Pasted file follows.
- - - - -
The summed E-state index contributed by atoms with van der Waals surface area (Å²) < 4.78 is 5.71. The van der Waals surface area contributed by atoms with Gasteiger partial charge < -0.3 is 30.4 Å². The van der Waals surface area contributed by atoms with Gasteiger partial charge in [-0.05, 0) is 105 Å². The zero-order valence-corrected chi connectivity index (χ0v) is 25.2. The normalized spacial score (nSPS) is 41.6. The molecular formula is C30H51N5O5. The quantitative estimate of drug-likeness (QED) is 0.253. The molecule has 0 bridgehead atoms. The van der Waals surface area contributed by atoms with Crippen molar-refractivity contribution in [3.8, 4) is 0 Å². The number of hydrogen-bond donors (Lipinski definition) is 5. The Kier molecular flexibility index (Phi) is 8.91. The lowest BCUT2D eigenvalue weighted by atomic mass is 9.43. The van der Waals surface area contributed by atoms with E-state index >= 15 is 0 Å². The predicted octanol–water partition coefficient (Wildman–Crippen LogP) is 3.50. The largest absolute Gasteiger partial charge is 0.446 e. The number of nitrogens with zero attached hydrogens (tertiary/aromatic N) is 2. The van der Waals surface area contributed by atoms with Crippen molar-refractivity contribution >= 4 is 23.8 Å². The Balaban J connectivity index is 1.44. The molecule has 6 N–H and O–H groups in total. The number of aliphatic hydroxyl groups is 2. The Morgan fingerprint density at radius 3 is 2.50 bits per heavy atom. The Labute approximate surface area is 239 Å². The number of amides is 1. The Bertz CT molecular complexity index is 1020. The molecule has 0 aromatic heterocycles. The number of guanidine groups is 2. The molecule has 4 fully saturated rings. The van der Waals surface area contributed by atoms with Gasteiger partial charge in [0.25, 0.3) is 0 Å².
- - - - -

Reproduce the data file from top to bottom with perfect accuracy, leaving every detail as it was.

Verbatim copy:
The summed E-state index contributed by atoms with van der Waals surface area (Å²) < 4.78 is 5.71. The van der Waals surface area contributed by atoms with Gasteiger partial charge < -0.3 is 30.4 Å². The van der Waals surface area contributed by atoms with Gasteiger partial charge in [-0.05, 0) is 105 Å². The zero-order valence-corrected chi connectivity index (χ0v) is 25.2. The normalized spacial score (nSPS) is 41.6. The molecular formula is C30H51N5O5. The quantitative estimate of drug-likeness (QED) is 0.253. The molecule has 0 bridgehead atoms. The van der Waals surface area contributed by atoms with Crippen molar-refractivity contribution in [3.8, 4) is 0 Å². The number of hydrogen-bond donors (Lipinski definition) is 5. The Kier molecular flexibility index (Phi) is 8.91. The lowest BCUT2D eigenvalue weighted by atomic mass is 9.43. The van der Waals surface area contributed by atoms with E-state index >= 15 is 0 Å². The predicted octanol–water partition coefficient (Wildman–Crippen LogP) is 3.50. The largest absolute Gasteiger partial charge is 0.446 e. The number of nitrogens with zero attached hydrogens (tertiary/aromatic N) is 2. The van der Waals surface area contributed by atoms with Crippen molar-refractivity contribution >= 4 is 23.8 Å². The Balaban J connectivity index is 1.44. The molecule has 6 N–H and O–H groups in total. The number of aliphatic hydroxyl groups is 2. The Morgan fingerprint density at radius 3 is 2.50 bits per heavy atom. The Labute approximate surface area is 239 Å². The number of amides is 1. The Bertz CT molecular complexity index is 1020. The molecule has 0 aromatic heterocycles. The number of guanidine groups is 2. The molecule has 4 fully saturated rings. The van der Waals surface area contributed by atoms with Gasteiger partial charge in [0.25, 0.3) is 0 Å².